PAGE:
Algorithmic refers URLs or other identifiers that can be decoded using a purely computational algorithm into additional information. A URL or identifier is algorithmic if there is a way to decode it into additional information, typically about the thing it identifies, without having to retrieve it or otherwise look it up.
- Reverse-engineerability is a feature of a good algorithmic id hash - the easier that people can decode what's going on from the fewest number of instances of the hash, the better.
type date increment
- Tantek uses an encoded type, creation date, and increment in his permalink IDs and permashortlinks on Falcon posts on his site tantek.com. The type is encoded in a single character, the date post creation in newbase60 epoch days. His open source algorithmic URL shortener/expander Whistle performs the encoding/decoding.
- dates can be used to correlate information, universally, long after the fact. incrementing integers or other apparently random opaque uuids (e.g. database assigned IDs) cannot.
When IDs are algorithmically generated and/or include other information, you have a chance of scripting links back together, perhaps even with automatic redirects. When URLs happen to have *some* kind of information, a date, a slug, a topic, anything that you can decode algorithmically, you can typically reconstruct it or even relink it to another location. Or even redirect after the fact.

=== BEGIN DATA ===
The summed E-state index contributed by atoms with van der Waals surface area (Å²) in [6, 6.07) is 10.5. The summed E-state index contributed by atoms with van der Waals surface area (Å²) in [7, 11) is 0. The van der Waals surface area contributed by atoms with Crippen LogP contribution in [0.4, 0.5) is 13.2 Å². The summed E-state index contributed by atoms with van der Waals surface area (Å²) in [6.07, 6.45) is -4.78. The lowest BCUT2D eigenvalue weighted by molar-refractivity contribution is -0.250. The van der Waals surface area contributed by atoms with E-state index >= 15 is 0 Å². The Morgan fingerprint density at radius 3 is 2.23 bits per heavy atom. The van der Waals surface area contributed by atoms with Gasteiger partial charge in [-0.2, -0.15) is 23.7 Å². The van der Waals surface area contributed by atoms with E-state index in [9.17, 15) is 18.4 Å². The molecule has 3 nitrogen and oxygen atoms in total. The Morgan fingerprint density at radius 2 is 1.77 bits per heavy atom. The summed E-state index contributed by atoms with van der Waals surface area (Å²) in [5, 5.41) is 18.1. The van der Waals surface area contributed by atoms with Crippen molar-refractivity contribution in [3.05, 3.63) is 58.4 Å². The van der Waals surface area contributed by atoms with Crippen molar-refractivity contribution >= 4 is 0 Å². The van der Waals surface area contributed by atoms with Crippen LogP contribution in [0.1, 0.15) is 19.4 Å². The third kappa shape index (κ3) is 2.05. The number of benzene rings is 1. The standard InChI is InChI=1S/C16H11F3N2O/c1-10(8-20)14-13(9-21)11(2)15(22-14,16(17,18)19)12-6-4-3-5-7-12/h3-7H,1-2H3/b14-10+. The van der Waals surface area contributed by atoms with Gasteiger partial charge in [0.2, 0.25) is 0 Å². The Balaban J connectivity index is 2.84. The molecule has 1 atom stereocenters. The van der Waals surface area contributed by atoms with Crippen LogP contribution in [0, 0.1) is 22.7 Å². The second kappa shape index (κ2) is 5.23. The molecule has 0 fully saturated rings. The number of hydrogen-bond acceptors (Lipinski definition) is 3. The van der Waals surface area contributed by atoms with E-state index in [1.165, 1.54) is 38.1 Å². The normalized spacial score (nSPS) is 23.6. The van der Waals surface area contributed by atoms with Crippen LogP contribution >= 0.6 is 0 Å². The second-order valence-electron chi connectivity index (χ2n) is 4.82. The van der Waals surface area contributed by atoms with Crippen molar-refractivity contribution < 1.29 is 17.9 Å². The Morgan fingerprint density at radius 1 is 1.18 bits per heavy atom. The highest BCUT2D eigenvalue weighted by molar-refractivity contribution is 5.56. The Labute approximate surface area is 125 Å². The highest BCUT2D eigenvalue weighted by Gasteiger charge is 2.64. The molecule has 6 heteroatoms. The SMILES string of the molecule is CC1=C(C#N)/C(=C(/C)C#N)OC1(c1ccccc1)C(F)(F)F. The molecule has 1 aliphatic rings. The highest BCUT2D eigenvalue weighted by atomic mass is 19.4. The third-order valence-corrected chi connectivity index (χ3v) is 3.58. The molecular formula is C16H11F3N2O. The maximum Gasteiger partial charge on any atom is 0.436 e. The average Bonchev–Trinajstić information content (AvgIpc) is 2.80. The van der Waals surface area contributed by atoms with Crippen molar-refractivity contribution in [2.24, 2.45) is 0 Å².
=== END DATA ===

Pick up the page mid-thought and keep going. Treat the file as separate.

Reimplementing an algorithm is much easier than recovering an opaque data table.
algorithmic IDs look opaque
"algorithmic IDs look opaque to me."
- As soon as you publish the algorithm openly (e.g. on your own site, open source shared repo, email lists, IRC discussion), and then they're forever non-opaque.
- Also, people good at (de)crypto can reverse engineer things from patterns. Given several instances of algorithmic IDs, often their structure can be determined by inspection.